I went to see the Revenant last night for a second time. A few friends who hadn't seen it wanted to go and I enjoyed it enough the first time to see i another time, the gorgeous cinematography certainly warranted another viewing in a theater.

Second time around, I paid a lot more attention to the theme of death and rebirth in the movie.  There is a real beauty to the way that every time the unstoppable Hugh Glass "dies' he re-emerges from something as if being born again, sometimes totally naked and out of a biological organism, such as the horse he sleeps in for warmth after a fall over a cliff. This is repeated in a hut built by a Pawnee man he meets and earliest when he digs himself out of his own shallow grave.


Each time Glass is reborn he's stronger, but less human. Revenge becomes his sole purpose for surviving, his son having been taken needlessly.

The idea of who's good and bad in this film is very black and white, the characters don't have a lot of depth, functioning more as living ideas of intangible concepts. Fitzgerald is greed and apathy towards life personified, Leo's wife and child were all that is good in the world, taken away. Glass functions not quite as good or evil, but a force of nature, fueled by rage.

If I have a problem with this film it's that the only female character exists solely to be kidnapped and raped. I understand this from a narrative viewpoint, and she gets her revenge s well, but I like to imagine we can do a little better with female characters. Obviously there aren't going to be a lot of women in the fur trapping camp, but some of the native American females could have been given some depth. The only other woman in the movie I recall is a survivor of a pillaging that gets thrown a little bit of food by the sympathetic young man passing through.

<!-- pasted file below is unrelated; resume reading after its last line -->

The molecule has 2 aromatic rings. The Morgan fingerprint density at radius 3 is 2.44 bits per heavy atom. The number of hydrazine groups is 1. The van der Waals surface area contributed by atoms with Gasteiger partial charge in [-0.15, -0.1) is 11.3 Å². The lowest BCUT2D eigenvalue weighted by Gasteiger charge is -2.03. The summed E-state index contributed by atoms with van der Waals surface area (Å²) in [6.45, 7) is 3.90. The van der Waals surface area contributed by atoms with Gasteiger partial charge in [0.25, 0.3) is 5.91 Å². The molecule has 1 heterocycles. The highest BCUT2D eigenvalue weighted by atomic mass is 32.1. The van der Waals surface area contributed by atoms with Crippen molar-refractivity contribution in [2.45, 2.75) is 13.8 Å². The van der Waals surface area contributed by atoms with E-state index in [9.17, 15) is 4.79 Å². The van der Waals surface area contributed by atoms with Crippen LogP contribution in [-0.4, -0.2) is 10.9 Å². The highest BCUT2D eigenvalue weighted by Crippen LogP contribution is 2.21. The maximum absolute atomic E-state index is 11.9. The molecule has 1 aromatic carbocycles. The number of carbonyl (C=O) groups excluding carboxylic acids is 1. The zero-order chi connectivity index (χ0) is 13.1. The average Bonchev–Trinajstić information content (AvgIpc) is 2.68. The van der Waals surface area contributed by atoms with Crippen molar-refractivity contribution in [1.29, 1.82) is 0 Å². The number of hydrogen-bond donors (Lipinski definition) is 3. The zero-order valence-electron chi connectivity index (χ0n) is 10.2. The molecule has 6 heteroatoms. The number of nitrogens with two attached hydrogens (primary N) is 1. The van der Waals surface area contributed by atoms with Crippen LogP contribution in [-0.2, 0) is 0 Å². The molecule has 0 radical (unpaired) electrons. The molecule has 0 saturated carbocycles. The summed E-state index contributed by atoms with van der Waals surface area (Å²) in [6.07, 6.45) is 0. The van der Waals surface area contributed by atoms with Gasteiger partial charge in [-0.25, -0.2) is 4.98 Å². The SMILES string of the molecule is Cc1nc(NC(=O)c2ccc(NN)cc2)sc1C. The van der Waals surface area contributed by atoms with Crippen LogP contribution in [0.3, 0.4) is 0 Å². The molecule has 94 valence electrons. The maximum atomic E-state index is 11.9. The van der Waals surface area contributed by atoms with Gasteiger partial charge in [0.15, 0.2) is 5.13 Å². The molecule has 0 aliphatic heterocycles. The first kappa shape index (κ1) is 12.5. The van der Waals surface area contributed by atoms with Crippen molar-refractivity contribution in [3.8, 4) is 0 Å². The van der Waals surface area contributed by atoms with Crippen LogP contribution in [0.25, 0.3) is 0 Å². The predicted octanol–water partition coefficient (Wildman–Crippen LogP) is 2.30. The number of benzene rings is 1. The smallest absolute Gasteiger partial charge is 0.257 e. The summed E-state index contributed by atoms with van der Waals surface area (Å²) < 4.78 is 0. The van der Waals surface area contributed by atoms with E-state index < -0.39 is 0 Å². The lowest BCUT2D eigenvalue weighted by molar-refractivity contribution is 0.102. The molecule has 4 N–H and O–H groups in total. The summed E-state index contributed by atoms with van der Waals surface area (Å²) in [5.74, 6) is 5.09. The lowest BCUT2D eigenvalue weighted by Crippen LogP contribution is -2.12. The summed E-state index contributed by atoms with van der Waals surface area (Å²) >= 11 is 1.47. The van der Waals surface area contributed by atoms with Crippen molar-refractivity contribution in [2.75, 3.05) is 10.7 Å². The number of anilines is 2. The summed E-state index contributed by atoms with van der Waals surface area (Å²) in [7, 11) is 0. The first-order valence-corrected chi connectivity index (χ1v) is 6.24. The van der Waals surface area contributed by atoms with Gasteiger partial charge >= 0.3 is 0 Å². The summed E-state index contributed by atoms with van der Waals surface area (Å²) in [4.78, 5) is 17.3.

Knowing that the real life Hugh Glass did not have a son is an interesting thought narratively. A lot of weight is given to Glass's back story as an outsider that made a life of peace with a native American family, creating an emotional resonance to his anger for the audience. In reality, he was pissed that Fitzgerald left him to die, which is a pretty legitimate reason to want revenge, however lacking in altruism and familial bonds. The son was a nice addition to give some humanity to a cold revenge story.

The Revenant presents a Herzog like view of the brutality of nature. The viewer can't help but realize that the typical living human today wouldn't last a few days in the conditions that Glass drudges through. The environment looks huge, and it is, the panoramic cinematography of the legendary Emanuel Lubezki places the viewer in the wilderness, the mountains and valleys so enormous that we feel like dwarves in our seats. This is balanced by an aggressively intimate shooting style during violent scenes. Blood literally splatters onto the camera lens in a visceral shock, creating a phantom twinge of pain. I swear the theater got colder when Glass was wet and freezing in the snow. Iñarritu's signature long fluid moving shots bring the viewer into the frame, creating the illusion that you're the one looking around, moving your eyes back and forth between Glass and his dead son in desperation. Big events for humans in the film are often preceeded by images of pure nature; elk crossing a river or wolves attacking buffalo give light foreshadowing to what  happens next in the world of men.